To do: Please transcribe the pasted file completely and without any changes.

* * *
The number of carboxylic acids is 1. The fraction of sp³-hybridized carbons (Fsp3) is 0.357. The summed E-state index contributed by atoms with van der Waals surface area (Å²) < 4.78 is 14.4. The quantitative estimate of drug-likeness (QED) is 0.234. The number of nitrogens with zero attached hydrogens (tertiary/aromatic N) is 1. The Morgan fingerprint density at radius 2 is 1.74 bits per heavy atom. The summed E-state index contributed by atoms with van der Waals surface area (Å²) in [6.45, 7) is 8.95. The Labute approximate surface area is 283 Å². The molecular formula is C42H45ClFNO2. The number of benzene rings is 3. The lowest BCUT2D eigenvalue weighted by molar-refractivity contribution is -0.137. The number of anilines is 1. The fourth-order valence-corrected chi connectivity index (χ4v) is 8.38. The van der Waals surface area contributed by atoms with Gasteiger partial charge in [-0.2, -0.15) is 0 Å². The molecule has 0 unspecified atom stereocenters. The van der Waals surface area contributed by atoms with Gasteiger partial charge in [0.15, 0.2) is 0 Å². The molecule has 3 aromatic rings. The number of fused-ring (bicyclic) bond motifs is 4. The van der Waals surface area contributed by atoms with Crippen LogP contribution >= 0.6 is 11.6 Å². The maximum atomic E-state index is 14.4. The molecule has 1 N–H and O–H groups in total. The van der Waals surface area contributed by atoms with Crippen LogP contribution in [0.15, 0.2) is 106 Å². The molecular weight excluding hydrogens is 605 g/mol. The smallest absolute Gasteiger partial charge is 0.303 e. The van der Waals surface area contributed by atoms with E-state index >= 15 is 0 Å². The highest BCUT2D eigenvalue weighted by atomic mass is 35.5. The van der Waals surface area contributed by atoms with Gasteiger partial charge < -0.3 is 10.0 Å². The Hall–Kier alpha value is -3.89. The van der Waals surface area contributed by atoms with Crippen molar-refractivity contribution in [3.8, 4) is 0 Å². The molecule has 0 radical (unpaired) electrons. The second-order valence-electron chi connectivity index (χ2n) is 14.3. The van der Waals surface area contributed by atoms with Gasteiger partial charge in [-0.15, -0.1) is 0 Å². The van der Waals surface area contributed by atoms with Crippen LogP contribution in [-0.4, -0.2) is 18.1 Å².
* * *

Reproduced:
The number of carboxylic acids is 1. The fraction of sp³-hybridized carbons (Fsp3) is 0.357. The summed E-state index contributed by atoms with van der Waals surface area (Å²) < 4.78 is 14.4. The quantitative estimate of drug-likeness (QED) is 0.234. The number of nitrogens with zero attached hydrogens (tertiary/aromatic N) is 1. The Morgan fingerprint density at radius 2 is 1.74 bits per heavy atom. The summed E-state index contributed by atoms with van der Waals surface area (Å²) in [6.45, 7) is 8.95. The Labute approximate surface area is 283 Å². The molecular formula is C42H45ClFNO2. The number of benzene rings is 3. The lowest BCUT2D eigenvalue weighted by molar-refractivity contribution is -0.137. The number of anilines is 1. The fourth-order valence-corrected chi connectivity index (χ4v) is 8.38. The van der Waals surface area contributed by atoms with Gasteiger partial charge in [-0.2, -0.15) is 0 Å². The molecule has 0 unspecified atom stereocenters. The van der Waals surface area contributed by atoms with Gasteiger partial charge in [0.15, 0.2) is 0 Å². The molecule has 3 aromatic rings. The number of fused-ring (bicyclic) bond motifs is 4. The van der Waals surface area contributed by atoms with Crippen LogP contribution >= 0.6 is 11.6 Å². The maximum atomic E-state index is 14.4. The molecule has 1 N–H and O–H groups in total. The van der Waals surface area contributed by atoms with Crippen LogP contribution in [0.15, 0.2) is 106 Å². The molecular weight excluding hydrogens is 605 g/mol. The smallest absolute Gasteiger partial charge is 0.303 e. The van der Waals surface area contributed by atoms with E-state index >= 15 is 0 Å². The highest BCUT2D eigenvalue weighted by atomic mass is 35.5. The van der Waals surface area contributed by atoms with Gasteiger partial charge < -0.3 is 10.0 Å². The Hall–Kier alpha value is -3.89. The van der Waals surface area contributed by atoms with Crippen molar-refractivity contribution in [3.8, 4) is 0 Å². The molecule has 0 radical (unpaired) electrons. The second-order valence-electron chi connectivity index (χ2n) is 14.3. The van der Waals surface area contributed by atoms with Gasteiger partial charge in [-0.15, -0.1) is 0 Å². The van der Waals surface area contributed by atoms with Crippen LogP contribution in [-0.4, -0.2) is 18.1 Å².